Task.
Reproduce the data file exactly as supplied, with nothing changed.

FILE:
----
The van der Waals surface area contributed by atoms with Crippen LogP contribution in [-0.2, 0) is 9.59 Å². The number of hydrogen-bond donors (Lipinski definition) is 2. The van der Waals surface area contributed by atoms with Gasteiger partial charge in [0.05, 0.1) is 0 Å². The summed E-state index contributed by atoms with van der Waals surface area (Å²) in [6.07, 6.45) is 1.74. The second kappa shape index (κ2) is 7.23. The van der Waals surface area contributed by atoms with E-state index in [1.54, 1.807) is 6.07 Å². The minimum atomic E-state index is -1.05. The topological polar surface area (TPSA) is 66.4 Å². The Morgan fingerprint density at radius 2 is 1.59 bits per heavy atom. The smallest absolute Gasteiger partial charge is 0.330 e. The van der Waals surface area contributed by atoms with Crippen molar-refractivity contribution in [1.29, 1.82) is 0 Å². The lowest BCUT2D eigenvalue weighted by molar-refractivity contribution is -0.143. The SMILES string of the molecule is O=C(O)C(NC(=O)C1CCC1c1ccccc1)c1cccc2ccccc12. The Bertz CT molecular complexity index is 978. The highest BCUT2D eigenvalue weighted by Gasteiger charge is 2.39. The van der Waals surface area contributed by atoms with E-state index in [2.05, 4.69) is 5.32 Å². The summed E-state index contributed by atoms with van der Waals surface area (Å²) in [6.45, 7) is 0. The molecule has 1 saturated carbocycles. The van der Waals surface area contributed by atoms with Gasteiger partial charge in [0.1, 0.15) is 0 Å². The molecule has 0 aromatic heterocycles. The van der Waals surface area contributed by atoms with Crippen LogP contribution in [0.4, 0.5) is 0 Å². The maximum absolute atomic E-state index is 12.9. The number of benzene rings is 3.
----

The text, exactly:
The van der Waals surface area contributed by atoms with Crippen LogP contribution in [-0.2, 0) is 9.59 Å². The number of hydrogen-bond donors (Lipinski definition) is 2. The van der Waals surface area contributed by atoms with Gasteiger partial charge in [0.05, 0.1) is 0 Å². The summed E-state index contributed by atoms with van der Waals surface area (Å²) in [6.07, 6.45) is 1.74. The second kappa shape index (κ2) is 7.23. The van der Waals surface area contributed by atoms with E-state index in [1.54, 1.807) is 6.07 Å². The minimum atomic E-state index is -1.05. The topological polar surface area (TPSA) is 66.4 Å². The Morgan fingerprint density at radius 2 is 1.59 bits per heavy atom. The smallest absolute Gasteiger partial charge is 0.330 e. The van der Waals surface area contributed by atoms with Crippen molar-refractivity contribution in [1.29, 1.82) is 0 Å². The lowest BCUT2D eigenvalue weighted by molar-refractivity contribution is -0.143. The SMILES string of the molecule is O=C(O)C(NC(=O)C1CCC1c1ccccc1)c1cccc2ccccc12. The Bertz CT molecular complexity index is 978. The highest BCUT2D eigenvalue weighted by Gasteiger charge is 2.39. The van der Waals surface area contributed by atoms with E-state index in [2.05, 4.69) is 5.32 Å². The summed E-state index contributed by atoms with van der Waals surface area (Å²) in [6.45, 7) is 0. The molecule has 1 saturated carbocycles. The van der Waals surface area contributed by atoms with Gasteiger partial charge in [0.1, 0.15) is 0 Å². The molecule has 0 aromatic heterocycles. The van der Waals surface area contributed by atoms with Crippen LogP contribution in [0.4, 0.5) is 0 Å². The maximum absolute atomic E-state index is 12.9. The number of benzene rings is 3.